Pier Pressure

Photo by Keith MayIf you were thinking that fecal coliform and syringes washing ashore would be followed in Huntington Beach by toads, boils, locusts and rivers of blood, you'd be close: on busy weekends, HB's state-of-the-art restrooms at the city's crown-jewel Pier Plaza stink like an open grave.

On a recent Sunday, as a crowd gathered to listen to Lisa Haley and the Zydekats jam at the Pier Plaza, long lines formed outside nine unisex cubicles. The door of bathroom No. 4 swung open to reveal strips of soggy toilet tissue stuck on the floor. A dirty diaper was dumped in No. 7, and a used sanitary napkin was left in No. 8.

Aundrea Lopez, 17, opened the door of one of the toilets, glanced in, registered a look of disgust, and waited for the next vacant stall. It wasn't much better, so she gave up and decided to go in.

“The floors are pretty nasty,” Lopez said with a grimace as she tiptoed over the trash.

“They're disgusting,” said beach regular Glenn Hartman, 50. “They really are.”

“They're awful! They're gross,” added Renee Smith, 45. “What's so hard about keeping the restrooms clean?”

Larry Neishi, Huntington Beach beach-maintenance supervisor, said the problem is that the Pier Plaza restrooms are overused and cleanup crews—employees of a private company under contract with the city—are understaffed. Neishi estimated that the stalls next to the amphitheater are used hundreds of times per day when it's cool and cloudy. On a sunny weekend, he figured, a large crowd may mean the toilets are flushed thousands of times.

It wasn't supposed to be this way. To keep Surf City's “$12 million baby” sparkling, city officials in July hired Costa Cleaning Services (CCS) to steam-clean the plaza, pick up trash, and maintain the restrooms. Salvadore Huerta, 23, is one of the contract workers who busts his butt for $6.50 per hour: he scrubs the Pier Plaza toilets with disinfectant at 5 a.m. and said he spends the rest of his day doing his best to keep the plaza and its restrooms clean.

It's a losing battle on weekends, when Huerta is covered with sweat as he empties a 55-gallon drum filled with trash. He scoops sand from the beach-side showers, unclogs the bathroom sink, and puts fresh rolls of toilet paper in each cubicle. Huerta had an extra helper on the concert weekend, but the crowd got restless when a momentary closure caused the line to back up.

“Too much people in line,” Huerta said in heavily accented English. “Too many times cleaning.”

Richard Esslinger, a construction and maintenance worker, defended Huerta and CCS, saying the contract workers do an excellent job. He blamed the putrid potties on “irresponsible users.”

“We just seem to get more than our share of the misusers,” Esslinger insisted. “They don't use the bathrooms in public facilities like they use them at home.”

Esslinger has 30 years of horror stories about people who pee on the seats, vandals who plug toilets with rolls of paper, and those who steal anything that's not nailed-down. This dismal history explains the absence of toilet seats, sanitary disposal bins and paper towels. “For public use, you need penal facilities where the only thing they have to control is a button they push and not something else they can destroy,” Esslinger said.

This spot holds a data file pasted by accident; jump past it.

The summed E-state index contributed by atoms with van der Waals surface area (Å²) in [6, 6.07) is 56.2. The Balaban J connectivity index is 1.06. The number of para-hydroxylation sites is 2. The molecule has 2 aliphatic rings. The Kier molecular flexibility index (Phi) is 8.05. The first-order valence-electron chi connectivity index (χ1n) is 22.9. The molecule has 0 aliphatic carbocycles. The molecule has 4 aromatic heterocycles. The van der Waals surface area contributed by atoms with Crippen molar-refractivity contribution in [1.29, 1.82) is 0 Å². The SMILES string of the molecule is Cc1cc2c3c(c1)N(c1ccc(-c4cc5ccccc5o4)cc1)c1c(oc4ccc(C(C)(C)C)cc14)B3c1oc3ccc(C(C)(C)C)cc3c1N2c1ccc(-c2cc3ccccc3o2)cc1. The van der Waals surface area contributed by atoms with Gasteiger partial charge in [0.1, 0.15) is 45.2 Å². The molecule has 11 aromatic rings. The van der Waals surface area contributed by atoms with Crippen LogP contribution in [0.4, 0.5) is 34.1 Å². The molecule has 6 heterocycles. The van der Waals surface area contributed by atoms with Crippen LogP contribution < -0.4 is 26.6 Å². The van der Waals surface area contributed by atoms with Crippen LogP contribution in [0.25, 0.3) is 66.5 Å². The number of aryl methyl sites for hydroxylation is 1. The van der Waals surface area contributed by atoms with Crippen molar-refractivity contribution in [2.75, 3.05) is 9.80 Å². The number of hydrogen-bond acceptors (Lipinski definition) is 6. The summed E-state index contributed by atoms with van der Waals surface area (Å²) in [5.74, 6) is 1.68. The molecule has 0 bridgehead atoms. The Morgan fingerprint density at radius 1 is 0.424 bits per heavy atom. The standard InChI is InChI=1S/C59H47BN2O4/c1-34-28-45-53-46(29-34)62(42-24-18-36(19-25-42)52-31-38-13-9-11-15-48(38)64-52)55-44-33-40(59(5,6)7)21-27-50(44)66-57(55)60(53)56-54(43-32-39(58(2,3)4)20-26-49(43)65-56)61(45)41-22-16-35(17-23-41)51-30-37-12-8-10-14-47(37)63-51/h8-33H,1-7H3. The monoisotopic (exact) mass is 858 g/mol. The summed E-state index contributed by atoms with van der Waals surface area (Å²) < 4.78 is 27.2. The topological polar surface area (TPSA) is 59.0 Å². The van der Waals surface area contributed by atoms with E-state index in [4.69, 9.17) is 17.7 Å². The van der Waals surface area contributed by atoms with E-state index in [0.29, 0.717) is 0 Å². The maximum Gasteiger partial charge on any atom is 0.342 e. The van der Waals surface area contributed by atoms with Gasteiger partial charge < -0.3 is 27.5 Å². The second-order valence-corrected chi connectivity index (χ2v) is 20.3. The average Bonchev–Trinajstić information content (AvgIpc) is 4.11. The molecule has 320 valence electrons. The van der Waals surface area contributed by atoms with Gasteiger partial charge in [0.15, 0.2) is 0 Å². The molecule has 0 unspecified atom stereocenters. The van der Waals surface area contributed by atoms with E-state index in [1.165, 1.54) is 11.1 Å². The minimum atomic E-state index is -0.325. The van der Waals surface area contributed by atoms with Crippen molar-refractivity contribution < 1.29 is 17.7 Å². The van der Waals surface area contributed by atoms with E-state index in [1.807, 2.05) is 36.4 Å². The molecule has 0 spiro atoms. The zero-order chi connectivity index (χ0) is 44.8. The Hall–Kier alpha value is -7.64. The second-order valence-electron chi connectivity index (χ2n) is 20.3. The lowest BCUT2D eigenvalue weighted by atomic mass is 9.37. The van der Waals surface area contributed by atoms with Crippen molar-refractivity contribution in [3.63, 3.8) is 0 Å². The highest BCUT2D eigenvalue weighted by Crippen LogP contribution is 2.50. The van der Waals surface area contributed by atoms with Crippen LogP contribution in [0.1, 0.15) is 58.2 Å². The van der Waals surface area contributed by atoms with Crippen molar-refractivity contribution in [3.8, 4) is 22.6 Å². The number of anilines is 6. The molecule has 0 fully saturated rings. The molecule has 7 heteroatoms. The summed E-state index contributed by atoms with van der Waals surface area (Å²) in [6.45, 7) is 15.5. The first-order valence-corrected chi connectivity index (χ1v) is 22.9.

Many beachgoers acknowledge the downside of human nature: they accept trashed toilets as inevitable.

John Marshal, 31, of Glendora shrugged off the mushy mess of wet toilet tissue on the floor. “It's a public restroom,” he said. “What are you gonna do?”

Karin Wagner, 26, of Fountain Valley added, “It was pretty dirty, but you expect it at the beach.”

Some visitors have suggestions for improvement. Nancy Rasmussen of Huntington Beach said she thinks the toilets would be cleaner if women didn't have to share compartments with men. If they must be unisex, Rasmussen said, “Every two hours, open it up, and hose it down!”

Michael Avrick of La Canada said a European-style attendant is the way to go. “Put someone out here, and have people leave tips,” he suggested. “Let people pay, and then use the money to keep it clean.”

Neishi agreed that posting someone outside every plaza restroom would be ideal, but the budget is insufficient to pay the extra salaries. This summer, he had to chose between asking CCS to put an extra worker on weekends or an additional shift on Saturdays and Sundays. The constant flow of beachgoers led to the second option, with a CCS employee posted at Pier Plaza until 11 p.m.

Jim Engle, deputy director of community services, said dirty Plaza restrooms on a concert weekend need to be addressed by the city's special-events committee. The committee determines the staffing needs for any event expected to attract large crowds. Ingle said the committee can add extra lifeguards, security personnel and maintenance workers and then bill the cost to event promoters.

Esslinger said he believes a more fundamental problem exits. The city needs more restrooms at Pier Plaza to lower the “people-to-toilet ratio,” he said. Seven stalls are under construction on the Huntington Beach Pier to replace the temporary trailer. There's also talk of converting a portion of the junior-lifeguard headquarters to another permanent bathroom facility just south of the pier.

In the meantime, Esslinger said the only permanent solution to untidy toilets is to reeducate the public, but, he admitted, “that would take centuries.”

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